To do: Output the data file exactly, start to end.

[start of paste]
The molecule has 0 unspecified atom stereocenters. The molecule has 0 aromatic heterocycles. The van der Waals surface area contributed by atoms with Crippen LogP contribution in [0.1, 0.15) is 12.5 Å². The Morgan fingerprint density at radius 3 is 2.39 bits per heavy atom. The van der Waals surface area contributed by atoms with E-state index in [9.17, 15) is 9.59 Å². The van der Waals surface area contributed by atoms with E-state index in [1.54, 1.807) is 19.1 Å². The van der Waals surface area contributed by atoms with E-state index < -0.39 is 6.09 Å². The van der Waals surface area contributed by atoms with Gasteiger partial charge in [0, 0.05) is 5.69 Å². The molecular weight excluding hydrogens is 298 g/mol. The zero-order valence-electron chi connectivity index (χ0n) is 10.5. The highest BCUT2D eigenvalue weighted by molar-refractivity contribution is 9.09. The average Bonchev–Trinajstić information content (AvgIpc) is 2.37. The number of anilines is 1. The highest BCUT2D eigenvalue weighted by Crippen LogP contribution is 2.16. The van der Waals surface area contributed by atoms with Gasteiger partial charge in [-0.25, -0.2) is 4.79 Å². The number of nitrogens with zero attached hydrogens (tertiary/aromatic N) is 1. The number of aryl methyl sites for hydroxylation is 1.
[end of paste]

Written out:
The molecule has 0 unspecified atom stereocenters. The molecule has 0 aromatic heterocycles. The van der Waals surface area contributed by atoms with Crippen LogP contribution in [0.1, 0.15) is 12.5 Å². The Morgan fingerprint density at radius 3 is 2.39 bits per heavy atom. The van der Waals surface area contributed by atoms with E-state index in [9.17, 15) is 9.59 Å². The van der Waals surface area contributed by atoms with E-state index in [1.54, 1.807) is 19.1 Å². The van der Waals surface area contributed by atoms with E-state index < -0.39 is 6.09 Å². The van der Waals surface area contributed by atoms with Gasteiger partial charge in [0, 0.05) is 5.69 Å². The molecular weight excluding hydrogens is 298 g/mol. The zero-order valence-electron chi connectivity index (χ0n) is 10.5. The highest BCUT2D eigenvalue weighted by molar-refractivity contribution is 9.09. The average Bonchev–Trinajstić information content (AvgIpc) is 2.37. The number of anilines is 1. The highest BCUT2D eigenvalue weighted by Crippen LogP contribution is 2.16. The van der Waals surface area contributed by atoms with Gasteiger partial charge in [-0.25, -0.2) is 4.79 Å². The number of nitrogens with zero attached hydrogens (tertiary/aromatic N) is 1. The number of aryl methyl sites for hydroxylation is 1.